HOW FAST IS EARTH MOVING THROUGH SPACE?
To begin with, Earth is
rotating on its axis at the familiar rate of one revolution per day. For those of us living at Earth's midlatitudes -- including
the United States, Europe, and Japan -- the rate is almost a thousand miles an hour. The rate is higher at the equator and
lower at the poles. In addition to this daily rotation, Earth orbits the Sun at an average speed of 67,000 mph, or 18.5 miles
Perhaps that seems a bit sluggish -- after all, Mars Pathfinder journeyed to Mars at nearly 75,000 miles
per hour. Buckle your seat belts, friends. The Sun, Earth, and the entire solar system also are in motion, orbiting the center
of the Milky Way at a blazing 140 miles a second. Even at this great speed, though, our planetary neighborhood still takes
about 200 million years to make one complete orbit -- a testament to the vast size of our home galaxy.
Well hold on. The Milky Way itself is moving through the vastness of intergalactic space. Our galaxy belongs to a cluster
of nearby galaxies, the Local Group, and together we are easing toward the center of our cluster at a leisurely 25 miles a
If all this isn't enough to make you feel you deserve an intergalactic speeding ticket, consider that we,
along with our cousins in the Local Group, are hurtling at a truly astonishing 375 miles a second toward the Virgo Cluster,
an enormous collection of galaxies some 45 million light-years away.
As Vinnie said: "Don't worry about it."
WHY DO PLANETS CHANGE POSITION IN THE NIGHT SKY?
Are they catholic? No, but seriously, the planets appear to change position against the "fixed"
stars in the night sky because of the relative motion of both Earth and the planets as we all move along in our orbits around
the Sun. The swift-moving inner planets Venus and Mercury can move from morning to evening appearances and back again in as
little as a few months. The giant outer planets such as Jupiter or Saturn, with orbits taking decades to complete, appear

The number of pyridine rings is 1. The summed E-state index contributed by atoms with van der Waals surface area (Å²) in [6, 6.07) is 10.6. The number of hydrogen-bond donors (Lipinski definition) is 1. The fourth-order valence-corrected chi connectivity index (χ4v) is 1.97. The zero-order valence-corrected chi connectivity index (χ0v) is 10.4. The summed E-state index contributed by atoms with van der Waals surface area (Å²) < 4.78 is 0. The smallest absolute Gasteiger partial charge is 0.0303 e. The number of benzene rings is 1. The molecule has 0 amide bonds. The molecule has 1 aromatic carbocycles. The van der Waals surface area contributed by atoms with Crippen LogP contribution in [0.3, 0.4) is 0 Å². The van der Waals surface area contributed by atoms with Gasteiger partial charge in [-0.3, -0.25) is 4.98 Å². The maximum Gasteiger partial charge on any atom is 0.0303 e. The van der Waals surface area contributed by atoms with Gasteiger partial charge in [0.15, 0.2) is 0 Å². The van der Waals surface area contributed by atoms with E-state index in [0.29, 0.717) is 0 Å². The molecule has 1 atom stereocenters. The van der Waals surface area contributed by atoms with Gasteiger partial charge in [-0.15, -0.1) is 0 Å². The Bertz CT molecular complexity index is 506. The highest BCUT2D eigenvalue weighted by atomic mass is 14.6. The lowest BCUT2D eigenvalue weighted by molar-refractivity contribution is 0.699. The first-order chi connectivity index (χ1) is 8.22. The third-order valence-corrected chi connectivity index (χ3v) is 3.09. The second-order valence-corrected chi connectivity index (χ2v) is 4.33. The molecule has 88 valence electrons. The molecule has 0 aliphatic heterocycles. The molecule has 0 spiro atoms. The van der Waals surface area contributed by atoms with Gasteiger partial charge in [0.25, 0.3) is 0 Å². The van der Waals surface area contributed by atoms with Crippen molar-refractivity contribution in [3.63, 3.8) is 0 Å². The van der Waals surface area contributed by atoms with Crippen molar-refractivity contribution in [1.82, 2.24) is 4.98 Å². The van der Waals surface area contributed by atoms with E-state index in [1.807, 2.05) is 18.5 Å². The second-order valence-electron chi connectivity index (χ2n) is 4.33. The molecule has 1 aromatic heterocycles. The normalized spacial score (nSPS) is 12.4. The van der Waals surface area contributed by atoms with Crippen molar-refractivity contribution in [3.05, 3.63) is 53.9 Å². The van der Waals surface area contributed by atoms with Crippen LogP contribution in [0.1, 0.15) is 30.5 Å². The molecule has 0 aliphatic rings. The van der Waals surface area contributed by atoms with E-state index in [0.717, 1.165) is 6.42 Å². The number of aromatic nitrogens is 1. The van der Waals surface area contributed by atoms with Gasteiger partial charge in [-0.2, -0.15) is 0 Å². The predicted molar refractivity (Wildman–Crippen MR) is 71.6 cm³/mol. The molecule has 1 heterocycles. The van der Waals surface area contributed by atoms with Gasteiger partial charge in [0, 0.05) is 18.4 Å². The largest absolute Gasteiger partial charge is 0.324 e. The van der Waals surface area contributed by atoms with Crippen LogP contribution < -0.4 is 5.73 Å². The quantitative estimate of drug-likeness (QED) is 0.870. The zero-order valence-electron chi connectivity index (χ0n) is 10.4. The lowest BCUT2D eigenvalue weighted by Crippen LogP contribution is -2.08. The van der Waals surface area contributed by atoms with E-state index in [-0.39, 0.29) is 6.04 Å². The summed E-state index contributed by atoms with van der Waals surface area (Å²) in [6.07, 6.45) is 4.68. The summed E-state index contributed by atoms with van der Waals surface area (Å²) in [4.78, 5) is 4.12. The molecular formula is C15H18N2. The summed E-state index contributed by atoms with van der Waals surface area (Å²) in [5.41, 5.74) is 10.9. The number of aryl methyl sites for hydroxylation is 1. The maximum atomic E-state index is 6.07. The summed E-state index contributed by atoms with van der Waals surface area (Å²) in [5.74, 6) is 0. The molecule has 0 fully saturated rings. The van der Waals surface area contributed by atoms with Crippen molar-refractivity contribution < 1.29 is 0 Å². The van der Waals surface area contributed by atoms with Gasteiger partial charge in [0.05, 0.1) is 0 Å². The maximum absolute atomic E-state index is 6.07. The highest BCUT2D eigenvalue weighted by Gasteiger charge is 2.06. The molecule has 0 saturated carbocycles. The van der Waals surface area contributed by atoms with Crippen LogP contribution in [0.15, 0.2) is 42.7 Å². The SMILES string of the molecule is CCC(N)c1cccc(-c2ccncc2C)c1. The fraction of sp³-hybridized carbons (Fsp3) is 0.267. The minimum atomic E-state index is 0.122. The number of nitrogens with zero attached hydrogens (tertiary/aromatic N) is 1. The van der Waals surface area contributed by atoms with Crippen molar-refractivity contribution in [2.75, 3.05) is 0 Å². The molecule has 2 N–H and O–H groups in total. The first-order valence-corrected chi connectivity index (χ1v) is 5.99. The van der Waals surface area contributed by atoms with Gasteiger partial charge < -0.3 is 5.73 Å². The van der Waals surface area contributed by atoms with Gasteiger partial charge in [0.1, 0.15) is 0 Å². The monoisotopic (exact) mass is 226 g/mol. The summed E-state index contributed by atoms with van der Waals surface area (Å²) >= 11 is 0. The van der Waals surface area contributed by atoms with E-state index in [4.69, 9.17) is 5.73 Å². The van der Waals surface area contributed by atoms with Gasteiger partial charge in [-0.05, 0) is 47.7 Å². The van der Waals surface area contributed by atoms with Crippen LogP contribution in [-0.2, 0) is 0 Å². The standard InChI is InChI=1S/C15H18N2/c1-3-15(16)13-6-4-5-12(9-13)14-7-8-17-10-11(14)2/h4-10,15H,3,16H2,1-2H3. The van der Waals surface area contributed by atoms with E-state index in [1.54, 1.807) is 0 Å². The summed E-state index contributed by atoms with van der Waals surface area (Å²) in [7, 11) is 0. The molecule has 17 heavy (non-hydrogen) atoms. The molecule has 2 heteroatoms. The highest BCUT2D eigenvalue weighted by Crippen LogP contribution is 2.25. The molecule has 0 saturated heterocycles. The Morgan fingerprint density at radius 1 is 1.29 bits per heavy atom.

to move more slowly against the background of stars.
WHAT IS A RED
A state of stellar evolution beyond the main-sequence
life of a star. A red giant core is degenerate ionized helium, surrounded by a shell of hydrogen fusion, that expands the
outer atmosphere in response to higher core temperatures. The hydrogen fusing shell eats through the surrounding atmosphere
and deposits helium onto the shrinking core. The ballooning atmosphere cools and glows red; hence red giant. The Sun will
become a red giant the size of Earth's orbit in five to six billion years. Once the helium core reaches 100 million degrees,
it explosively begins fusing helium. The birth of the active helium core is called the helium flash. The Sun as a red giant
will fuse helium for about 2 billion years after the helium flash.
WHAT IS A BLACK HOLE?
An object with such powerful gravity that nothing can escape
from it, including light. The black hole's mass is concentrated in a point of almost infinite density called a singularity.
At the singularity itself, gravity is almost infinitely strong, so it crushes normal space-time out of existence. As the distance
from the singularity increases, its gravitational influence lessens. At a certain distance, which depends on the singularity's
mass, the speed needed to escape from the black hole equals the speed of light. This distance marks the black hole's "horizon,"